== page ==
Modern twists on time-honoured favourites.
ASPARAGUS AND PROSECCO RISOTTO
What do you need
- [ ] 300g Riso Gallo Carnaroli Rustico
- [ ] 30g grated Grana Padano
- [ ] 1 onion (finely chopped)
- [ ] 20g of unsalted butter
- [ ] 1 litre of vegetable stock
- [ ] 100 ml of Prosecco DOC
- [ ] 20 green asparagus
- [ ] 2 tbsp of extra virgin olive oil
- [ ] 1 garlic clove
- [ ] 1 lemon zest
- [ ] 1 small bunch of pea shoots or borage flower as garnish
- [ ] Salt and pepper (to taste)
Proposed by: Danilo Cortellini
How to prepare:
What is beyond risotto? I know it is a weird question but as a cook, have you asked yourself what else can be prepared with great quality Italian grains instead of a classic risotto?
With the help of Riso Gallo I want to introduce you to an unknown Italian summer tradition, the rice salads. When the warm weather kicks it is normal to avoid buttery and cheesy risottos for a lighter and easier option, that often can be eaten cold or on the go.
I still remember when I was a child my mum bringing a bowl of pre-made rice salad on the beach during weekends so that we could lunch without having to go back at home. Nowadays, it is normal to bring a rice salad to work for example and why not, packed with healthy vegetables too.
Using the Rustico range from Riso Gallo I have the chance to experiment with a large variety of grains purposely intended for salads.
As an in between recipe to lean into this new category I propose to you the last risotto of this season using the semi brown Carnalori Rustico from sustainable agriculture by Riso Gallo. Still a classic risotto that winks at rice salads using a rustic grain that is actually amazing for both uses.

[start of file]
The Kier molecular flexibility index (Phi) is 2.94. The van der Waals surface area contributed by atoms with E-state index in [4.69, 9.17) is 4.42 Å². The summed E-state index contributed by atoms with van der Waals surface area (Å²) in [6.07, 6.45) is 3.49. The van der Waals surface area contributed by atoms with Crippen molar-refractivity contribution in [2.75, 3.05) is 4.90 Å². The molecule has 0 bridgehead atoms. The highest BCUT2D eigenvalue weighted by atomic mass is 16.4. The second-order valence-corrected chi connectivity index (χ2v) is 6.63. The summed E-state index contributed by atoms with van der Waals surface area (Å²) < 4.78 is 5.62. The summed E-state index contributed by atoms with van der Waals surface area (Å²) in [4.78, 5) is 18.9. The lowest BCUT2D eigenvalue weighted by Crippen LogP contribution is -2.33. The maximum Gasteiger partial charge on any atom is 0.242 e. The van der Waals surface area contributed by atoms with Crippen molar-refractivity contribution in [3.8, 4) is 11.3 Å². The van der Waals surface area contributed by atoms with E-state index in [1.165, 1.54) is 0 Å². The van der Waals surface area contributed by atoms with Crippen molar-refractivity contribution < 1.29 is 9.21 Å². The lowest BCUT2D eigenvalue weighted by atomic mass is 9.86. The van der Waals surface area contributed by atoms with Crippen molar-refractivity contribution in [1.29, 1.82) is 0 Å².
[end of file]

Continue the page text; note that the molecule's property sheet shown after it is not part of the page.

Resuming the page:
Trim off the bottom ends of the asparagus stalks, the woody part. Cut off the tips and set aside to use as garnish. Chop the remaining asparagus and keep them for the risotto. Optionally, you can sauté a quarter of the asparagus in a warmed-up pan with a drizzle of olive oil and a clove of garlic. Add a pinch of salt and let it cook for 2 minutes. Blend well and add a splash of water if necessary. Keep this sort of asparagus sauce to enhance the flavor and creaminess of your risotto.
For the risotto.
Gently fry the chopped onion in a small casserole with a drizzle of extra virgin olive oil and a pinch of salt for about 6/7 minutes on low heat until golden.
In a large casserole, start to dry toast the rice on low heat with a pinch of salt, without adding oil or fat. In this way, the heat reaches the core of each rice grain resulting in a more uniform al dente rice. Keep stirring the rice occasionally, so the rice does not catch on the bottom of the pan or burn. When the rice is very hot, pour half a glass of Prosecco DOC in. Let the alcohol evaporate, set the cooking time to 16/17 minutes and add the simmering stock a ladle at a time, little by little. Remember, the risotto needs to always have a good simmer during the cooking time. Stir the rice every now and then, and make sure the rice is always covered with stock. Keep cooking and do not stir with too much energy as it could break the rice grains.
When halfway through the cooking, add the cooked onion, the chopped asparagus and the puree.
Once the time is up, taste the risotto and if you’re happy with the texture remove it from the heat. If you want the rice a little bit softer, cook for another minute.
This step is called “mantecatura” to make the risotto creamier increasing its natural ooziness with the right gesture and movements. It is very important to carry out this step away from the heat as it could split the cheese and butter.
Add the grated Grana Padano cheese and butter to the rice. Stir to incorporate extra air until the risotto is nice and creamy. At this stage I like to add an extra splash of Prosecco DOC and if the risotto dries up, you can still add a little bit of hot stock. Season to taste.
Plate the hot risotto straight away. Season the asparagus tips and place them on top of the risotto. Optionally garnish with pea shots, borage flower and lemon zest.